Consider this: A snowstorm is coming. You need to grocery-shop, make sure you’re ready to shovel a driveway and sidewalk, and check to see if you have ice-melt for the outside steps so that you don’t fall.

Or perhaps you want to visit family or take a vacation. Typically, you need to find someone to check on your house, maybe pick up your mail or water the garden.

And these are just a few of the responsibilities you need to worry about—instead of having that time to do all those things you postponed. This situation doesn’t match that vision you had of retirement.

That’s exactly why many older adults seek out a vibrant senior living community to call their new home, a home without maintenance worries or other responsibilities.

At Diakon Senior Living Services, older adults can enjoy the lifestyle they envision. Instead of worrying about housekeeping and maintenance, they can focus on what truly matters to them.

Click here for a brief listing that gives meaning to the phrase “maintenance-free” living!

Senior living … with the emphasis on living!

It’s a concern I often hear.

Life in a senior living community means giving up your independence. Or it means you no longer own your own home. Or it means we’ll be isolated from our friends and family. And on and on.

But nothing could be further from the truth!

And so many people who come to live in a Diakon Senior Living Community later say they held back from making a decision and were suddenly forced to consider the move. They frequently add that they wish they had made the decision long ago, had they known the positive impact our lifestyle can have.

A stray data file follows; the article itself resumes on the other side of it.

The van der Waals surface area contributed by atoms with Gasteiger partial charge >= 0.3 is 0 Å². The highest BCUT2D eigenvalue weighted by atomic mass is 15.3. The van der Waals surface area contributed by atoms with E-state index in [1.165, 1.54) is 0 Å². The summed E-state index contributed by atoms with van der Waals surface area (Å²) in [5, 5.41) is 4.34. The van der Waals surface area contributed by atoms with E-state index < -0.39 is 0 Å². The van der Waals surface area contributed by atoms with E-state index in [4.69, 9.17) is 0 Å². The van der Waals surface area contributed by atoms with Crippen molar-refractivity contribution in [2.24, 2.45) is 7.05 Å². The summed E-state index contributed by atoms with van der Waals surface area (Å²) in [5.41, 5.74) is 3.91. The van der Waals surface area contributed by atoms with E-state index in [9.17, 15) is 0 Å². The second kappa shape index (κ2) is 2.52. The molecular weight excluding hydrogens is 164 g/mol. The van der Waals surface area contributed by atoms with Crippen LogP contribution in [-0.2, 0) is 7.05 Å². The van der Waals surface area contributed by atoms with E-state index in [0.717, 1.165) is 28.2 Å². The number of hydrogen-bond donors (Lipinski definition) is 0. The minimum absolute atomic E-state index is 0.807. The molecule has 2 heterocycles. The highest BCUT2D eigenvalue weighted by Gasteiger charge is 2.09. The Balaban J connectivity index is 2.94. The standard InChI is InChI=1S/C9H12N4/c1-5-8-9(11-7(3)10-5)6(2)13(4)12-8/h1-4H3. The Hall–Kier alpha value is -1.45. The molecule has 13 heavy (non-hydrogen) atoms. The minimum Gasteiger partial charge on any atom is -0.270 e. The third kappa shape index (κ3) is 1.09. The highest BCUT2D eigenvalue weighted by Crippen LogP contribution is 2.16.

We at Diakon Senior Living Services are happy to debunk such commonly held myths. In fact, many of our residents say that community life opens up new opportunities for better health and wellness, quality of life and a sense of fulfillment they could never experience living on their own!

From greater independence to security for the future, the benefits can be life-changing:

Click here to read more!

A “dino”-mite marketing campaign

While I hate clichés, sometimes thinking “outside the box” can be a great idea, even if occasionally a daunting task.

A few years back, we were tasked with developing a direct mail marketing-focused post card for one of our senior living communities. But think about your mail for a moment and recall how many such cards you receive weekly.

So the goal for any such card is to get picked up and at least looked at.

For some reason—perhaps that book by Roy Chapman Andrews of the American Museum of Natural History I read at night as a child, the blanket pulled over my head to avoid parental discovery, a flashlight held by my teeth—I thought: dinosaurs.